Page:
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Analysis

Scheduled Wells Have Higher Success Rate in 2011

Wed, 01/25/2012 - 16:24

Scheduled exploratory wells have had a higher success rate in achieving commercial hydrocarbon production, according to the January-November 2011 drilling statistics published by the CNH. Over this period, half of the 26 completed wells were producing commercial hydrocarbons to be, while 23% were non-commercial producing wells and the remaining 27% were not producing at all.

If these 26 wells are broken down into scheduled and unscheduled wells, as displayed in the charts on the right, the result is clear: a whopping 70% of the scheduled wells were of the commercial producing kind, while only 38% of the unscheduled wells resulted in commercial production. Similarly, 10% of the scheduled wells – only one well – ended up not producing, while 37% of the unscheduled wells – or six wells – were non-producing. It is also interesting to point out that about 60% more unscheduled than scheduled exploratory wells were drilled, showing that as the year went on, Pemex regularly changed its drilling plan.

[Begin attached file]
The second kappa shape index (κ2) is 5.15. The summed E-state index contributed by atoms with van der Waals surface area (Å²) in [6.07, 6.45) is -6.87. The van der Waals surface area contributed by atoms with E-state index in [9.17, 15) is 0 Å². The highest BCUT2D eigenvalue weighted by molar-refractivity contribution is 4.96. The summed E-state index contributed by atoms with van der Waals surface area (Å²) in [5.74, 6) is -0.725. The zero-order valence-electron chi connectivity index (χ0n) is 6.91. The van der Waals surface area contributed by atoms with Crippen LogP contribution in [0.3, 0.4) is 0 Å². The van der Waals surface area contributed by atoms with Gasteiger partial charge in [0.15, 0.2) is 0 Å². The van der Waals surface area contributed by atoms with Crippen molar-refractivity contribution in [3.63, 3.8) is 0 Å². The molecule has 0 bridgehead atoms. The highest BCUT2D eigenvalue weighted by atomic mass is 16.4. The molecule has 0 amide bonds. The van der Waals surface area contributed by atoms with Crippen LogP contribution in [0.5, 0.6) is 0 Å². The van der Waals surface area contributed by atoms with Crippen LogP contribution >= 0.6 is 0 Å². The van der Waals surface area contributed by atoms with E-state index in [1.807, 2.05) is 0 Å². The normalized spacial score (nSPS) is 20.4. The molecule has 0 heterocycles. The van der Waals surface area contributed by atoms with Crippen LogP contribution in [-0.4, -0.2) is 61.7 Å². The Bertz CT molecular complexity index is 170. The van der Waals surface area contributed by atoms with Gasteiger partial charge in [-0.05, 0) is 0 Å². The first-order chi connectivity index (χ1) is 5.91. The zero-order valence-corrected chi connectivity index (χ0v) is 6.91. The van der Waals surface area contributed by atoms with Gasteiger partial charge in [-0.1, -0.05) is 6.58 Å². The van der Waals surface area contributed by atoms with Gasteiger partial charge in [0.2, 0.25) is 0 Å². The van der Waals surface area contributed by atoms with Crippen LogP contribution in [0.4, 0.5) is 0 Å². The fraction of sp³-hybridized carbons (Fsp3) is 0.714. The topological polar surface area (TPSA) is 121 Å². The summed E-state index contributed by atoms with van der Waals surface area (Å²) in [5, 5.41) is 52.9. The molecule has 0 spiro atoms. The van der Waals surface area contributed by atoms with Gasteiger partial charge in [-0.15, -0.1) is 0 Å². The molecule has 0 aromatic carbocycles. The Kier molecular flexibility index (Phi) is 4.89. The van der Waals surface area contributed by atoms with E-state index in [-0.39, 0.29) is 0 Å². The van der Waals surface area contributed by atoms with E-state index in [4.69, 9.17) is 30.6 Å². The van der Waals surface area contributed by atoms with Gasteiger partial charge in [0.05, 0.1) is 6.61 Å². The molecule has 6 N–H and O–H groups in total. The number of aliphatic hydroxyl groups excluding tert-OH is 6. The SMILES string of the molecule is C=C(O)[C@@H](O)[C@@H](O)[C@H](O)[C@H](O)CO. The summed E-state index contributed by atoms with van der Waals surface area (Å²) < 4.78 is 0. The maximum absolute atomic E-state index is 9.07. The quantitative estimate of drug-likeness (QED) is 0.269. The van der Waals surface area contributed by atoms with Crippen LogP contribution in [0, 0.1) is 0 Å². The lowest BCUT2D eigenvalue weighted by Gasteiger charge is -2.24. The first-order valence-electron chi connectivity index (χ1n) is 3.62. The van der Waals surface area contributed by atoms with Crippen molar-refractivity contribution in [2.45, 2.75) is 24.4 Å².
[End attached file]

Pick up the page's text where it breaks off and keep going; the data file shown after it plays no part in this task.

These findings have to be nuanced: Pemex has for example a very high overall success rate in the shallow water in the southern marine area, according to Carlos Morales Gil, Director General of Pemex Exploration and Production. He points out that one place where unscheduled wells are drilled is at the onshore Burgos basin in the northeast of the country. Changes in the drilling plan are common in this region because of dicult access to the drilling locations due to the region’s challenging geology. Also, the Burgos basin covers much of the north of Tamaulipas and some parts of Nuevo León and Coahuila, regions which have been violence-ridden in the last few months and years and where security concerns have impacted the drilling plan. “The bottom line is: operating is very dierent from regulating,” Morales Gil says.

Gustavo Hernández García, Subdirector of Planning for Pemex Exploration and Production, downplays the importance of success rates of unscheduled wells and what they say about Pemex: “Every year, we drill more or less the number of wells that we planned to, but there will always be dierences between the number of planned wells and the final number of wells drilled in a year. This is part of any sensible company’s development plan.” Hernández García believes that Pemex’s 2011 drilling activities were relatively successful when compared to the development plan for the year. He says that some exploratory wells were switched from the original plan, particularly oshore, where the NOC did not succeed in contracting the required number of jack-ups to fulfill its drilling schedule.

Drilling success